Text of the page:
A Private War

Movie Review by Joan Ellis –

A Private War

Few things are more interesting than exploring the personality traits of a thoroughly unusual person. A Private War does just that in a compelling way as it gives us a portrait of Marie Colvin, a London Times reporter whose motivations are a fascinating puzzle. Her true story is handed to us by actor Rosamund Pike under the direction of Matthew Heineman in a riveting film.

It is easy to say that this is the story of a dedicated reporter who is emotionally caught in the multiple tragedies of the Middle Eastern wars that have been killing thousands of people during recent decades. What is harder is deciphering the degree of Marie Colvin’s determination to deliver to the world, at great personal risk, the reality of the erasure of those thousands of people.

As a columnist for the Times, Colvin knows that to convey tragedy she must go to the places where it is unfolding. “You have to find the truth of it. You have to find the human cost of the act.” Colvin loses an eye in a brutal battle in Sri Lanka and goes back for more as we watch her compulsive smoking and drinking begin to swallow her. Though her friend warns that she has post-traumatic stress disorder, that never reduces her emotional need to educate the public about the tragedy of the violence.

Her editor at the Times (Tom Hollander in a quiet, terrific performance), tells her “you have a God given talent to make people feel,” as he tries to keep her safe – to no avail. Her response to those who try to keep her home, “I feel we have failed if we don’t tell the horrors.”

By the time the film shifts to Syria in 2012, we understand on a deep level that this is a woman who refuses to live in safety while others are suffering. She watches a whole generation dying of sickness, cold, and bullets without medical doctors or medicines to help them as they die. When Colvin turns from writing to broadcasting about the violence, she becomes a visible target. She dies in the field and since then, 500,000 innocent people have died.

This determined columnist gave the world the truth, but the world, upset though we may be, stops following because we believe there is nothing we can do. The power of this movie is the truth conveyed by one columnist dedicated to forcing the world to see what the Syrian regime was doing to an entire generation of innocent people.

Marie Colvin rivets us to the truth of what unfolds in this world of death while most of us pass it by as we read the newspapers each day. Credit Rosamund Pike with a performance that she developed while studying TV recordings of Colvin’s voice and way of moving. Pike studied and understood the depth of Marie Colvin and hands her complexity to us in a riveting way.

Film Critic : Joan Ellis
Film Title : A Private War
Word Count : 497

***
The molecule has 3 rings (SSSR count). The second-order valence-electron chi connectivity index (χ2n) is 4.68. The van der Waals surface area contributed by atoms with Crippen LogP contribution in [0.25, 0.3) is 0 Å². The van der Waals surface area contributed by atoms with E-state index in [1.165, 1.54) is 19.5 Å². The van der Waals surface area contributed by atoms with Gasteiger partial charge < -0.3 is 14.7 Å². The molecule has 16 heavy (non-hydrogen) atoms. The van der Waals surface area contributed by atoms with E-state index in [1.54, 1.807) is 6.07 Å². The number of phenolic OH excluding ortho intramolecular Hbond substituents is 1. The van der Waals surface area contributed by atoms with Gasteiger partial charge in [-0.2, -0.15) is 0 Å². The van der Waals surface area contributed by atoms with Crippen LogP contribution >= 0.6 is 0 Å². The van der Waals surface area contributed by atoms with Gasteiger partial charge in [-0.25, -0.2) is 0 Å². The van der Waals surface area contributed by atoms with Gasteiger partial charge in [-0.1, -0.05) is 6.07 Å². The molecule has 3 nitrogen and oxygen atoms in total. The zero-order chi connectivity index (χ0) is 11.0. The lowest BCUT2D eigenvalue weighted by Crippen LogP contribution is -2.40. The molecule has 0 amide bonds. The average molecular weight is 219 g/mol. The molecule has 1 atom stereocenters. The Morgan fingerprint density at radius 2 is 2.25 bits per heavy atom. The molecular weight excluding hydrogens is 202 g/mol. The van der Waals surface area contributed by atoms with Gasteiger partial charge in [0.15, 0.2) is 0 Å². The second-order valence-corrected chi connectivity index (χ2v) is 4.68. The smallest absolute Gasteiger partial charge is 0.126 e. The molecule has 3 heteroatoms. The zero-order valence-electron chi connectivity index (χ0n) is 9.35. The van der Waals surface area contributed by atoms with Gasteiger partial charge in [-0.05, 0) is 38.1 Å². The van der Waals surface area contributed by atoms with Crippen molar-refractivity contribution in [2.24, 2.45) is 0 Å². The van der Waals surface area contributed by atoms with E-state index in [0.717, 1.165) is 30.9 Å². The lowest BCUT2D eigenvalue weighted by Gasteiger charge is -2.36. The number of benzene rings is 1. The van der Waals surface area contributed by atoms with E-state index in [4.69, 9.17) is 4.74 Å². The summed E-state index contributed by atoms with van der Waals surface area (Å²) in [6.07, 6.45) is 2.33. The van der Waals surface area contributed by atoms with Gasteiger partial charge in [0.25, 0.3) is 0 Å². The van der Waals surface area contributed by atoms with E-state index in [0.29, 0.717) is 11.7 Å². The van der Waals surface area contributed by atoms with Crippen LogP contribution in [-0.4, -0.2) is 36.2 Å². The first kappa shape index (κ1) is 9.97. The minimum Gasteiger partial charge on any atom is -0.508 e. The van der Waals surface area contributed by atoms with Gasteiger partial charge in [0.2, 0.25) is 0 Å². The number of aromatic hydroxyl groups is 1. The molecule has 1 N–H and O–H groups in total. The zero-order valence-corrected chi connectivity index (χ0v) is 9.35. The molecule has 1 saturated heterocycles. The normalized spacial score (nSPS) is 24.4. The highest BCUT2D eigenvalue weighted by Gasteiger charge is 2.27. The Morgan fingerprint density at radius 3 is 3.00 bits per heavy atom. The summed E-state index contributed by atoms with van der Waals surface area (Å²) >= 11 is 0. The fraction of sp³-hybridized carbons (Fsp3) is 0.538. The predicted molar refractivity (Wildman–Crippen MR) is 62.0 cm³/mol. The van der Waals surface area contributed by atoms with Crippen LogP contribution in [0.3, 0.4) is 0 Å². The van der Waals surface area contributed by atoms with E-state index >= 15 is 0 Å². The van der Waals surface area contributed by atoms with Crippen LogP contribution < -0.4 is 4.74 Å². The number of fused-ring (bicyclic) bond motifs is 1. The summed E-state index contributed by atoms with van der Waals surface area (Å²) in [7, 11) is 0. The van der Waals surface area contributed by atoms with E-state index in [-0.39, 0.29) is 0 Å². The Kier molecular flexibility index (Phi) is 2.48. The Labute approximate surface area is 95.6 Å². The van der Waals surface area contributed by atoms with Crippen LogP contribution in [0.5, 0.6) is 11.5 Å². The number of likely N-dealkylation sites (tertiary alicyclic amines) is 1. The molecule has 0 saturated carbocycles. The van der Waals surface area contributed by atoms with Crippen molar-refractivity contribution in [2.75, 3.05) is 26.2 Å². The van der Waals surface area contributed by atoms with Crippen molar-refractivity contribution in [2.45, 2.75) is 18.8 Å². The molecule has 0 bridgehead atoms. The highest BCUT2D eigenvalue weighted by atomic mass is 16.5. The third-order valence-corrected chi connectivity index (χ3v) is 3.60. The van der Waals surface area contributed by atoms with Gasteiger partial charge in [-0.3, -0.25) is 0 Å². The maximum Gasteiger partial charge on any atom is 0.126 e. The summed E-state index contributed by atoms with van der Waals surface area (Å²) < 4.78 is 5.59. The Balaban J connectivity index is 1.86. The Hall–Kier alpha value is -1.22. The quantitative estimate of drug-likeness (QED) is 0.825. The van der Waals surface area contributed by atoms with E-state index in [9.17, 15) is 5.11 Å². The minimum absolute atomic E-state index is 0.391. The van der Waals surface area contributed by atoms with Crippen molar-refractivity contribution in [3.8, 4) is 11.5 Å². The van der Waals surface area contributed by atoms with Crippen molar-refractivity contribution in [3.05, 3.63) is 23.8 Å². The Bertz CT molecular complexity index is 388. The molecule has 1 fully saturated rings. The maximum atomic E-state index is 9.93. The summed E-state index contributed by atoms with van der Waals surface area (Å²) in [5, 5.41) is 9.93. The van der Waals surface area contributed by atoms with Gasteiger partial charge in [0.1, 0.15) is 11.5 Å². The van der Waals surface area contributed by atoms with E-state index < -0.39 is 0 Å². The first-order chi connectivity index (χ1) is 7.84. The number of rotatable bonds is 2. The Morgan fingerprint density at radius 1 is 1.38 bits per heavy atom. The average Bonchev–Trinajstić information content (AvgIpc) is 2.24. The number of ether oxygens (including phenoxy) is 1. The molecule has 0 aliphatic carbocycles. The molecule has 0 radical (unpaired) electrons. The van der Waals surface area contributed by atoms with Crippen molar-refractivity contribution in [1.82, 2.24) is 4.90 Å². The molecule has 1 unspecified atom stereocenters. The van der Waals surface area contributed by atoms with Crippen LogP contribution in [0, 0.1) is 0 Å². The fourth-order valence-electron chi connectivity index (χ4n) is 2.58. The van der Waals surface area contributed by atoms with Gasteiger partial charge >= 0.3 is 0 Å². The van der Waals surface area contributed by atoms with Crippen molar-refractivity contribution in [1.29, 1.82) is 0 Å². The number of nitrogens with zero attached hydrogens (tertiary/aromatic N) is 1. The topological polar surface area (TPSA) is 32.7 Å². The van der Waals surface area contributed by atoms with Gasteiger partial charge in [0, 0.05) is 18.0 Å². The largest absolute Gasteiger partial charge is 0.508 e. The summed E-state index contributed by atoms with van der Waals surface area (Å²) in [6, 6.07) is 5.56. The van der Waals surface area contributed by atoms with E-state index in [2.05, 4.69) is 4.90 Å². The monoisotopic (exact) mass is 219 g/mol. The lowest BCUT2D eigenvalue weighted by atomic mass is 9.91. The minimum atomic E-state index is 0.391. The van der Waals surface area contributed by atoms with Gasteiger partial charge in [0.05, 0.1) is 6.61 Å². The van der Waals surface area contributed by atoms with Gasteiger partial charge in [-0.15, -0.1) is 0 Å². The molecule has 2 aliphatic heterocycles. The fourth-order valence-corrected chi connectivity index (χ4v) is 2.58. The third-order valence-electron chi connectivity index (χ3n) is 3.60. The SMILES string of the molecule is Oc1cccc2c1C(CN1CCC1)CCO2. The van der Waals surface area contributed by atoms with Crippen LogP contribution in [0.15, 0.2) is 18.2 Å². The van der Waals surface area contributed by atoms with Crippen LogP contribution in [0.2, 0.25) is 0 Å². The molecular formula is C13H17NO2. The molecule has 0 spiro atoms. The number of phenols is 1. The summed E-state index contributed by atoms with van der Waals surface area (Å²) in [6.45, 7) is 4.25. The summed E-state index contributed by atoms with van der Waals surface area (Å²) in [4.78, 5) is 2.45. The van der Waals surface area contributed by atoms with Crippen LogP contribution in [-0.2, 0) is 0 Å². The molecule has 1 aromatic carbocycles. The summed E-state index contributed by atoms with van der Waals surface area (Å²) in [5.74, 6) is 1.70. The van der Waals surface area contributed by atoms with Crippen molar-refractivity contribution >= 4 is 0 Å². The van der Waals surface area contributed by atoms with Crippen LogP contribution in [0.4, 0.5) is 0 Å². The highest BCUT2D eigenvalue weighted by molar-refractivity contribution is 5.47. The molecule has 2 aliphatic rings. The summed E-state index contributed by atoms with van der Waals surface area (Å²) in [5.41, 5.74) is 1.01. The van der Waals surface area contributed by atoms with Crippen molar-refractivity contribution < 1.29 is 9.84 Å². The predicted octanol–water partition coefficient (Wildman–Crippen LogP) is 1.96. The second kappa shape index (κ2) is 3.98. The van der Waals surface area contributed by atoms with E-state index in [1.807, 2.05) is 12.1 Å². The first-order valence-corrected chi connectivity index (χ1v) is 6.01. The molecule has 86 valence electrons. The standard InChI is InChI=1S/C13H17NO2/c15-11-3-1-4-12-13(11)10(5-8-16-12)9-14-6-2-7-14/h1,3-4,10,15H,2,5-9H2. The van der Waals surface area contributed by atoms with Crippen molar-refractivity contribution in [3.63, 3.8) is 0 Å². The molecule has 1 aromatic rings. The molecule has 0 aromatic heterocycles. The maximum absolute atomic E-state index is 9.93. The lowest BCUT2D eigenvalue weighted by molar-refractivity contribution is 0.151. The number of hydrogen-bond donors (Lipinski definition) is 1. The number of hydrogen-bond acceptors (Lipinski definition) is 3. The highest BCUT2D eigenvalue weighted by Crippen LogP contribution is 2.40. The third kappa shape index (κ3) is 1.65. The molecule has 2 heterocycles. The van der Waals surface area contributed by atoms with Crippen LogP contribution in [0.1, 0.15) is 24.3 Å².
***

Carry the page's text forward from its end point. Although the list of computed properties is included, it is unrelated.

Running Time : 1:46
Rating : R
Date : October 28, 2018

 

The Old Man & The Gun

Movie Review by Joan Ellis –

The Old Man & The Gun

The Old Man & The Gun is quiet, slow, and questionable. The main reason to go is to salute Robert Redford by seeing his final film. Now, however, Mr. Redford has announced in a recent interview that he had such fun making this one that he may well change his mind about retiring. Whether you decide to go should depend on how you feel about this movie actor who has given us great pleasure over the decades. Without him, this movie wouldn’t last long.

We are presented with Forrest Tucker (yes, Robert Redford), a man possessed by a dream. He has found his life’s pleasure, excitement, and challenge in robbing banks. Now and then he serves a jail term when caught but that doesn’t dim the fun of planning his heists.

He has created his holdups artistically. With the good looks of a fit older man dressed in a business suit, he enters a bank, quietly reveals the unloaded pistol in his jacket and asks politely for the money in the teller’s drawer. What Redford does so well is to convey not just the calm of the thief but his quiet, deep pleasure in the theft. This is one man who loves his work. When he leaves the bank with a box full of cash, he wears a very gentle smile. He did it again.

The movie’s many subtleties may well be pleasure for the elders among us, but will young people love it? No one will ever hear Robert Redford raise his voice. When he sees Jewel (a very fine Sissy Spacek) trying to fix her broken car by the roadside, he pulls over to create with her a lovely first meeting that you may have to be older to appreciate. The acceptance by each of the other’s eccentricities makes young courtship look foolish. The few lovely scenes where they share their affection are beautifully done.

We have met a man whose pleasure comes from escaping and outwitting police and prisons. He’s done just that many times, and as we watch him when he’s quiet, we know he’s planning his next heist. This is the perfect part for Robert Redford. The bank robber hasn’t a false or fake note in him; he just loves what he does. But it’s repetitious and slow. If you can handle that, both Redford and Spacek win us over with warm performances. Those of us old enough to remember their old days will probably like it more than those who are very young.

Seeing Butch Cassidy and the Sundance Kid with my whole family years ago is an enduring memory for me. All ages of us loved it. In The Old Man & The Gun we love Redford for not trying make himself look younger than he is. If you’re feeling sentimental, you may appreciate the gentle old bank robber who loves his work. If not, you might find the movie interminably slow.

Film Critic : Joan Ellis
Film Title : The Old Man & The Gun
Word Count : 497
Running Time : 1:33
Rating : PG-13
Date : 21 October 2018